In the senate estimates last week, the government failed to explain why the Tourism Forecasting Committee had still not modelled the impact of a carbon tax on the tourism sector, despite having been put on notice in February there was a need for it.
Shadow tourism minister Bob Baldwin (pictured) said the government’s attempts to block or delay scrutiny of its performance and policies was becoming a familiar pattern. “After Labor used its numbers to reduce time for tourism portfolio questions to half an hour tourism minister Nick Sherry was unconvincing with excuses for delaying and avoiding key reports,” Mr Baldwin said.
The Senate Economics Committee learned how an independent report ‘Tourism Investment and Regulatory Review’ that was damning of government performance, was delayed until 14 October because it was more “convenient” for ministers to sign off on its publication after the sector’s annual conference in Parliament House.
Mr Baldwin said the report’s opening paragraph made clear the Government’s motivation in delaying its release:
“Over the last decade Australia’s tourism performance and competitiveness has faltered. ABS data show that over the last decade, domestic overnight trips have fallen from 72 million to 64 million (7.8 percent)”
The tourism minister was then reminded that senators had been waiting since February and were still waiting, for the results of modelling into climate change and possible impacts on tourism – even though carbon tax legislation had now passed the Lower House.
“Whilst LEK’s damning report was nowhere to be seen during last weeks’ conference, the government had no trouble making available its ‘State of the Industry 2011’ report and the ‘Tourism Forecasting Committee Report’ – both written by the department’s own staff.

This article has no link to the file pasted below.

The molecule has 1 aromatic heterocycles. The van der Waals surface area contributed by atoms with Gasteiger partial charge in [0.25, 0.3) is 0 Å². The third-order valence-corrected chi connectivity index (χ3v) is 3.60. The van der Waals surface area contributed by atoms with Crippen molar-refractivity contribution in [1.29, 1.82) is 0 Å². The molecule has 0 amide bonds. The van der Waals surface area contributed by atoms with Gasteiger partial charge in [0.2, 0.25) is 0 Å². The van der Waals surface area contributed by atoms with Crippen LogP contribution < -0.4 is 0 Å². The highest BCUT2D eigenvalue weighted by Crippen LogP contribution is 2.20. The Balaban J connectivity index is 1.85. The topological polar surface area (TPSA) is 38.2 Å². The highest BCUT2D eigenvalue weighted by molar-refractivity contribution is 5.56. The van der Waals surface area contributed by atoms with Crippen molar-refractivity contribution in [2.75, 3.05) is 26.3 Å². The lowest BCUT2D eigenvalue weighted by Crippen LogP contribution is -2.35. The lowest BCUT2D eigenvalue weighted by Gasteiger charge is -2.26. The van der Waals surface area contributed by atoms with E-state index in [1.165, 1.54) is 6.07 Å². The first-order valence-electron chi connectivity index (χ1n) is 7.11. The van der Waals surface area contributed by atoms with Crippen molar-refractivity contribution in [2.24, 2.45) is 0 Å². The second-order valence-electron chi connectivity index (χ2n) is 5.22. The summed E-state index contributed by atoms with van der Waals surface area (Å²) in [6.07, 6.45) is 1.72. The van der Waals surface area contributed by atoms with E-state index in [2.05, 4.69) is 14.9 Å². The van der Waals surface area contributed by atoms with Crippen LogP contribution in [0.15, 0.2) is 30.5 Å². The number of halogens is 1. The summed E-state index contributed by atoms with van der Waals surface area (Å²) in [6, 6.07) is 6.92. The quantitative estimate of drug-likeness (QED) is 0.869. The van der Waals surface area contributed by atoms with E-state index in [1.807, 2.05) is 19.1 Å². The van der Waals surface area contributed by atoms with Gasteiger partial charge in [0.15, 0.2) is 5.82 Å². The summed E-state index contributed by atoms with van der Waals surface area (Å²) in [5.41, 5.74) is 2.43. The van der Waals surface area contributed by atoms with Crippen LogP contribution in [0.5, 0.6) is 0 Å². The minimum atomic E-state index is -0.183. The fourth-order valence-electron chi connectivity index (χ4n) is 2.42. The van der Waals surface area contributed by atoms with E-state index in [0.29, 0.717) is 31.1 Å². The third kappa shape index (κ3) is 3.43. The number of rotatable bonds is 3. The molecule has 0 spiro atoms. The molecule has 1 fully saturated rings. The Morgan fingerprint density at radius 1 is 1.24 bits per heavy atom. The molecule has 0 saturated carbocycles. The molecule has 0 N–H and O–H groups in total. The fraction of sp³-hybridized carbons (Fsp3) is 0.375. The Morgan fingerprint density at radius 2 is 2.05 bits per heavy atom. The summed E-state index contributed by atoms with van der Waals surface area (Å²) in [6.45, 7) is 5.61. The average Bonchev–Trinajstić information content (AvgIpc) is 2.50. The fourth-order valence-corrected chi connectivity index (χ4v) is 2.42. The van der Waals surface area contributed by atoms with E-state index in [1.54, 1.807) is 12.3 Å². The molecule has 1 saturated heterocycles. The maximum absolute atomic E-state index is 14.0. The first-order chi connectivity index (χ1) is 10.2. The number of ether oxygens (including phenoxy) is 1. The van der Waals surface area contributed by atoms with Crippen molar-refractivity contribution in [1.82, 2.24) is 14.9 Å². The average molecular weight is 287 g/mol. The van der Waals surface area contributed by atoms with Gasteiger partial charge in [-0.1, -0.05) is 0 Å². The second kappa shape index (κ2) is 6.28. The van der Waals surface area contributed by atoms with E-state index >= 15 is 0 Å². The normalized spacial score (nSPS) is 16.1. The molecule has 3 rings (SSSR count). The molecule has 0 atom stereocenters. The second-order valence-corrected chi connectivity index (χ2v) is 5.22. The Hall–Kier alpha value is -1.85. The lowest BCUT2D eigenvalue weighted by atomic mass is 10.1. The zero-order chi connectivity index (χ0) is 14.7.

“It’s actually quite sad for the agency’s staff. Tourism Research Australia has been muzzled by the government since it no longer operates as an external agency and has been reduced to generating ‘spin’ to support Labor policies,” Mr Baldwin said.
“TRA’s forecasts are supposed to represent the most likely outcome given past trends, current information and the impact of policy and industry changes. And here we have a report on the future of the sector which is completely silent on the impacts of a carbon tax.
“This is despite the fact that peak industry group the Tourism and Transport Forum has signalled that 6400 jobs would be lost in the sector as a result of the carbon tax.
“I think everyone in the country knows by now that a carbon tax is government policy. It has been government policy since the prime minister broke her election promise not to introduce one.
“If it was a good policy the government would have demanded that Tourism Research Australia, if not an independent external agency, model its impacts and publish the results.
“Blocking research into the carbon tax only serves to highlight the negative impact it will have on household holiday budgets. It doesn’t give tourism businesses any confidence about what higher fuel and electricity prices will mean for them,” Mr Baldwin said.